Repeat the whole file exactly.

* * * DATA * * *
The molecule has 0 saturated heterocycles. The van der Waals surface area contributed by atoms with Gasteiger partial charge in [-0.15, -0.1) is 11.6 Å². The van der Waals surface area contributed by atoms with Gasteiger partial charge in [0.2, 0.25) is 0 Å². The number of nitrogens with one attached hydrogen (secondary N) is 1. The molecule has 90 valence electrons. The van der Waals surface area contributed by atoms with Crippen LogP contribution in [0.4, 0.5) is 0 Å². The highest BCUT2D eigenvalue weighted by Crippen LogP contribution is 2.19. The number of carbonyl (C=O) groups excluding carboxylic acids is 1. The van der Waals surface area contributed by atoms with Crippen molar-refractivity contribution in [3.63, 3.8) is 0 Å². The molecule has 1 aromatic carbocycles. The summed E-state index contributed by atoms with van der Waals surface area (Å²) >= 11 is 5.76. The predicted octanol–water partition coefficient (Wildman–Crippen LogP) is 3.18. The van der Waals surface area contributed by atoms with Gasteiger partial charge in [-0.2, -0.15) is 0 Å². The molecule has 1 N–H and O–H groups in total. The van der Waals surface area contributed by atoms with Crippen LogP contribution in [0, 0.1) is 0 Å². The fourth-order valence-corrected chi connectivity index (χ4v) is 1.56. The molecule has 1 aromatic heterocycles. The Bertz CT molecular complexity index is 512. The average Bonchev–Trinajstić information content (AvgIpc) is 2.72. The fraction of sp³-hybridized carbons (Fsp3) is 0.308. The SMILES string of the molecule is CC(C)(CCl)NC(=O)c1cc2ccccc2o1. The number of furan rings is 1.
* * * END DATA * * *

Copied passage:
The molecule has 0 saturated heterocycles. The van der Waals surface area contributed by atoms with Gasteiger partial charge in [-0.15, -0.1) is 11.6 Å². The van der Waals surface area contributed by atoms with Gasteiger partial charge in [0.2, 0.25) is 0 Å². The number of nitrogens with one attached hydrogen (secondary N) is 1. The molecule has 90 valence electrons. The van der Waals surface area contributed by atoms with Crippen LogP contribution in [0.4, 0.5) is 0 Å². The highest BCUT2D eigenvalue weighted by Crippen LogP contribution is 2.19. The number of carbonyl (C=O) groups excluding carboxylic acids is 1. The van der Waals surface area contributed by atoms with Crippen molar-refractivity contribution in [3.63, 3.8) is 0 Å². The molecule has 1 aromatic carbocycles. The summed E-state index contributed by atoms with van der Waals surface area (Å²) >= 11 is 5.76. The predicted octanol–water partition coefficient (Wildman–Crippen LogP) is 3.18. The van der Waals surface area contributed by atoms with Gasteiger partial charge in [-0.2, -0.15) is 0 Å². The molecule has 1 N–H and O–H groups in total. The van der Waals surface area contributed by atoms with Crippen LogP contribution in [0, 0.1) is 0 Å². The fourth-order valence-corrected chi connectivity index (χ4v) is 1.56. The molecule has 1 aromatic heterocycles. The Bertz CT molecular complexity index is 512. The average Bonchev–Trinajstić information content (AvgIpc) is 2.72. The fraction of sp³-hybridized carbons (Fsp3) is 0.308. The SMILES string of the molecule is CC(C)(CCl)NC(=O)c1cc2ccccc2o1. The number of furan rings is 1.